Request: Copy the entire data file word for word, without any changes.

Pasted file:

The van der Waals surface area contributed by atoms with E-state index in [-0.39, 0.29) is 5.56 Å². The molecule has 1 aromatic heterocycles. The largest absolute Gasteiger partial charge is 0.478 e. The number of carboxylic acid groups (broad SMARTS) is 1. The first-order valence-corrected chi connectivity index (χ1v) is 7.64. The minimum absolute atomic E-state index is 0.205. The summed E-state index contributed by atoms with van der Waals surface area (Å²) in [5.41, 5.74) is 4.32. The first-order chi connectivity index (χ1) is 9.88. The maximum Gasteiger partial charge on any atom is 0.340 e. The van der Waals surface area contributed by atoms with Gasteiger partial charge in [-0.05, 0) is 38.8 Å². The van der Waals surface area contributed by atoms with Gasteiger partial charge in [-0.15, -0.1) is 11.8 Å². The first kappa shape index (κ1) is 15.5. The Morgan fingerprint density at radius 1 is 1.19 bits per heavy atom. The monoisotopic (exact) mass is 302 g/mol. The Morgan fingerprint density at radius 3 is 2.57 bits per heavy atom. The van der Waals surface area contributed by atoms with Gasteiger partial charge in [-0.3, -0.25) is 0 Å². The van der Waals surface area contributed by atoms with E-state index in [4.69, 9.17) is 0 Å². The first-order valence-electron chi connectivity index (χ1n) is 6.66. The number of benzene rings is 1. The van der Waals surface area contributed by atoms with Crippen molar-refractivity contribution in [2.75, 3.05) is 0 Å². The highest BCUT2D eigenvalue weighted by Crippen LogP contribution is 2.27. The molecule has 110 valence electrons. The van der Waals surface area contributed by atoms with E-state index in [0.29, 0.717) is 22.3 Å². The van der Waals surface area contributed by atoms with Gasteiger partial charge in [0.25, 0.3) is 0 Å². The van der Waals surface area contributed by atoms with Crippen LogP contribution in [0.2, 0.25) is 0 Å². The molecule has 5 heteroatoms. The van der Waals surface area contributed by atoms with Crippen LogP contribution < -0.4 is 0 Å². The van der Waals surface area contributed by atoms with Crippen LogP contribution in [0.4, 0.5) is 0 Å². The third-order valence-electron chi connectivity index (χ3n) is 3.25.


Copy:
The van der Waals surface area contributed by atoms with E-state index in [-0.39, 0.29) is 5.56 Å². The molecule has 1 aromatic heterocycles. The largest absolute Gasteiger partial charge is 0.478 e. The number of carboxylic acid groups (broad SMARTS) is 1. The first-order valence-corrected chi connectivity index (χ1v) is 7.64. The minimum absolute atomic E-state index is 0.205. The summed E-state index contributed by atoms with van der Waals surface area (Å²) in [5.41, 5.74) is 4.32. The first-order chi connectivity index (χ1) is 9.88. The maximum Gasteiger partial charge on any atom is 0.340 e. The van der Waals surface area contributed by atoms with Gasteiger partial charge in [-0.05, 0) is 38.8 Å². The van der Waals surface area contributed by atoms with Gasteiger partial charge in [-0.15, -0.1) is 11.8 Å². The first kappa shape index (κ1) is 15.5. The Morgan fingerprint density at radius 1 is 1.19 bits per heavy atom. The monoisotopic (exact) mass is 302 g/mol. The Morgan fingerprint density at radius 3 is 2.57 bits per heavy atom. The van der Waals surface area contributed by atoms with Gasteiger partial charge in [-0.3, -0.25) is 0 Å². The van der Waals surface area contributed by atoms with E-state index in [4.69, 9.17) is 0 Å². The first-order valence-electron chi connectivity index (χ1n) is 6.66. The number of benzene rings is 1. The van der Waals surface area contributed by atoms with Crippen molar-refractivity contribution in [2.75, 3.05) is 0 Å². The highest BCUT2D eigenvalue weighted by Crippen LogP contribution is 2.27. The molecule has 110 valence electrons. The van der Waals surface area contributed by atoms with E-state index in [0.29, 0.717) is 22.3 Å². The van der Waals surface area contributed by atoms with Gasteiger partial charge in [0.25, 0.3) is 0 Å². The van der Waals surface area contributed by atoms with Crippen LogP contribution in [0.2, 0.25) is 0 Å². The molecule has 5 heteroatoms. The van der Waals surface area contributed by atoms with Crippen LogP contribution < -0.4 is 0 Å². The van der Waals surface area contributed by atoms with Crippen LogP contribution in [0.4, 0.5) is 0 Å². The third-order valence-electron chi connectivity index (χ3n) is 3.25.